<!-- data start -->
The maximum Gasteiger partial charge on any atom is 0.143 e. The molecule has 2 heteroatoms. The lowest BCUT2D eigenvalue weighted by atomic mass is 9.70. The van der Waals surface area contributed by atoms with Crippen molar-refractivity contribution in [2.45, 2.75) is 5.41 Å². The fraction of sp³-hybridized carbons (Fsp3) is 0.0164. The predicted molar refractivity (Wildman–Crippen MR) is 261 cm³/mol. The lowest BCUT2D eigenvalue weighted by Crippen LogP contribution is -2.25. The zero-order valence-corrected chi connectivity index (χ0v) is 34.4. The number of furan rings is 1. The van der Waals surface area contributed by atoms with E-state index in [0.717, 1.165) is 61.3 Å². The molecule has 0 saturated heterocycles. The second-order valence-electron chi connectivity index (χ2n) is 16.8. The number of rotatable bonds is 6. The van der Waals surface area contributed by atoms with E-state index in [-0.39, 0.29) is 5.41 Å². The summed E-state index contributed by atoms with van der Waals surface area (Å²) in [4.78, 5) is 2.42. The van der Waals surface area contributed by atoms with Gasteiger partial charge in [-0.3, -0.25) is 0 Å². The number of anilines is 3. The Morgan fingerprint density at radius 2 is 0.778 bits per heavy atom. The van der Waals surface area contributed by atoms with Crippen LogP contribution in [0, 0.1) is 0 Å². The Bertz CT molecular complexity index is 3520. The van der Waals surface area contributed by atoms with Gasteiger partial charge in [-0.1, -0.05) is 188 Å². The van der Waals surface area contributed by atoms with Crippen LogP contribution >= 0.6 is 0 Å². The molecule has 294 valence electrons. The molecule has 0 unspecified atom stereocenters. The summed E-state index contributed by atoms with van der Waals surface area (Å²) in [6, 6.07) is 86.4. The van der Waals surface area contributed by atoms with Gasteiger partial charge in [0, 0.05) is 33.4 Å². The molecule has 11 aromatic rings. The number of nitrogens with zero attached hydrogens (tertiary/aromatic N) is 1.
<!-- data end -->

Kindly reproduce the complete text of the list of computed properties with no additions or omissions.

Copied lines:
The maximum Gasteiger partial charge on any atom is 0.143 e. The molecule has 2 heteroatoms. The lowest BCUT2D eigenvalue weighted by atomic mass is 9.70. The van der Waals surface area contributed by atoms with Crippen molar-refractivity contribution in [2.45, 2.75) is 5.41 Å². The fraction of sp³-hybridized carbons (Fsp3) is 0.0164. The predicted molar refractivity (Wildman–Crippen MR) is 261 cm³/mol. The lowest BCUT2D eigenvalue weighted by Crippen LogP contribution is -2.25. The zero-order valence-corrected chi connectivity index (χ0v) is 34.4. The number of furan rings is 1. The van der Waals surface area contributed by atoms with E-state index in [0.717, 1.165) is 61.3 Å². The molecule has 0 saturated heterocycles. The second-order valence-electron chi connectivity index (χ2n) is 16.8. The number of rotatable bonds is 6. The van der Waals surface area contributed by atoms with E-state index in [-0.39, 0.29) is 5.41 Å². The summed E-state index contributed by atoms with van der Waals surface area (Å²) in [4.78, 5) is 2.42. The van der Waals surface area contributed by atoms with Gasteiger partial charge in [-0.3, -0.25) is 0 Å². The number of anilines is 3. The Morgan fingerprint density at radius 2 is 0.778 bits per heavy atom. The van der Waals surface area contributed by atoms with Crippen LogP contribution in [0, 0.1) is 0 Å². The Bertz CT molecular complexity index is 3520. The van der Waals surface area contributed by atoms with Gasteiger partial charge in [-0.1, -0.05) is 188 Å². The van der Waals surface area contributed by atoms with Crippen LogP contribution >= 0.6 is 0 Å². The molecule has 294 valence electrons. The molecule has 0 unspecified atom stereocenters. The summed E-state index contributed by atoms with van der Waals surface area (Å²) in [6, 6.07) is 86.4. The van der Waals surface area contributed by atoms with Gasteiger partial charge in [0, 0.05) is 33.4 Å². The molecule has 11 aromatic rings. The number of nitrogens with zero attached hydrogens (tertiary/aromatic N) is 1.